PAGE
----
If you have noticed an increasing number of high profile problems for healthcare organizations with respect to privacy and security issues these last few weeks you’re not alone. The issues have ranged from employee misuse of protected health information, web-based breaches, photocopier breaches, and theft of stolen computers that compromised millions of records containing unsecured protected health information (PHI). These issues remind us that healthcare companies face significant risks in collecting, using, storing, and disposing of protected health information.
Pharmacy Hit With $1.4 Million Jury Verdict For Unlawful Disclosure of PHI
An Indiana jury recently awarded more than $1.4 million to an individual whose protected health information was allegedly disclosed unlawfully by a pharmacy. The pharmacist, who was married to the plaintiff’s ex-boyfriend, allegedly looked up the plaintiff’s prescription history and shared it with the pharmacist’s husband and plaintiff’s ex-boyfriend. The lawsuit alleged theories of negligent training and negligent supervision. The pharmacy intends to appeal the judgment.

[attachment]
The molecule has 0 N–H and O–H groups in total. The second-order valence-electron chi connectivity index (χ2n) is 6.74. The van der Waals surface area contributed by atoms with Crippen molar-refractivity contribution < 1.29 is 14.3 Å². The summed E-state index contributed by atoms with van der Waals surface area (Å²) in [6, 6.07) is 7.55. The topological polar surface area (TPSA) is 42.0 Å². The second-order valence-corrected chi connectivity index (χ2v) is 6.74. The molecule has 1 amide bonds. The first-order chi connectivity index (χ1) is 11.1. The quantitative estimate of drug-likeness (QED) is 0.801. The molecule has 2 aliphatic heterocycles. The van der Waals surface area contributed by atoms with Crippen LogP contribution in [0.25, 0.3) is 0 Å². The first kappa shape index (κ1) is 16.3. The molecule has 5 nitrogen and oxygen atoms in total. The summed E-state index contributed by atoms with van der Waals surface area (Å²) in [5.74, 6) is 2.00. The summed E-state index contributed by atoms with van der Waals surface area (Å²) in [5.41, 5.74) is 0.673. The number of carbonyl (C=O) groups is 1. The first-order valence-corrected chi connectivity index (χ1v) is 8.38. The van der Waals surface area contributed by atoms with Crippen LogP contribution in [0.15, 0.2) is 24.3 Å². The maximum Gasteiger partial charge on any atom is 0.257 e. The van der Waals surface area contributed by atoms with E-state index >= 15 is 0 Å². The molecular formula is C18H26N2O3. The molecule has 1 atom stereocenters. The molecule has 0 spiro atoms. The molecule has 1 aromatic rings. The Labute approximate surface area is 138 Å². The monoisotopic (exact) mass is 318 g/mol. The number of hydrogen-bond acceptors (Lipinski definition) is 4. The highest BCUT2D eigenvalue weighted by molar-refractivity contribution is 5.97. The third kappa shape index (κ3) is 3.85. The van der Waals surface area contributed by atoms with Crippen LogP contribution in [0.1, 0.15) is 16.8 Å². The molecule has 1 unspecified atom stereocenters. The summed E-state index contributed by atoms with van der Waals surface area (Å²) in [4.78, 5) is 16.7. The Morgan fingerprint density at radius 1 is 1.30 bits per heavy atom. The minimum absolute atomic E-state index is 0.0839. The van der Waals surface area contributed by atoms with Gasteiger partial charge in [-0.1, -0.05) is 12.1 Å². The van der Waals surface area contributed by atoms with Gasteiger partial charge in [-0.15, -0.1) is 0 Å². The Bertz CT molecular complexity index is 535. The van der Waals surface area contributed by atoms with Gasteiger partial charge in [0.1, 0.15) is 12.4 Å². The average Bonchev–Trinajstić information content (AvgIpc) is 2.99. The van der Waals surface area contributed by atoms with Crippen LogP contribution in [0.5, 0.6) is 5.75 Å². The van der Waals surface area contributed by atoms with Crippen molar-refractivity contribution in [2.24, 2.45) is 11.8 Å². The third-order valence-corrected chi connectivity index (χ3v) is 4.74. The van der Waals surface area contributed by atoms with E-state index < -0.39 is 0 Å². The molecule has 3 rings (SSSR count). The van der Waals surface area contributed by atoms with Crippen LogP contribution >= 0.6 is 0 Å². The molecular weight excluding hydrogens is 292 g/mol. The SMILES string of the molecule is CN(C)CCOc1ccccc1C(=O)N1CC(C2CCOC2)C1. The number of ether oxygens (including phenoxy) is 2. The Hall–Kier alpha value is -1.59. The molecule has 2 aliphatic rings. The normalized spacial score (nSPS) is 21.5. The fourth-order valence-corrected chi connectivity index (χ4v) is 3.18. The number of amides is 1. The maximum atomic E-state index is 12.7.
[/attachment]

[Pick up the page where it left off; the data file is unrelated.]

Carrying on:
Health Insurer Fined $1.7 Million For Web-Based Database Breach
Meanwhile, the Department of Health and Human Services (HHS) recently fined a health insurer $1.7 million for engaging in conduct inconsistent with HIPAA’s privacy and security rules following a breach of protected health information belonging to more than 612,000 of its customers. The breach arose from an unsecured web-based database that allowed improper access to protected health information of its customers.
HHS’s investigation determined that the insurer:
(1) did not implement policies and procedures for authorizing access to electronic protected health information (ePHI) maintained in its web-based application database;
(2) did not perform an adequate technical evaluation in response to a software upgrade, an operational change affecting the security of ePHI maintained in its web-based application database that would establish the extent to which the configuration of the software providing authentication safeguards for its web-based application met the requirements of the Security Rule;
(3) did not adequately implement technology to verify that a person or entity seeking access to ePHI maintained in its web-based application database is the one claimed; and,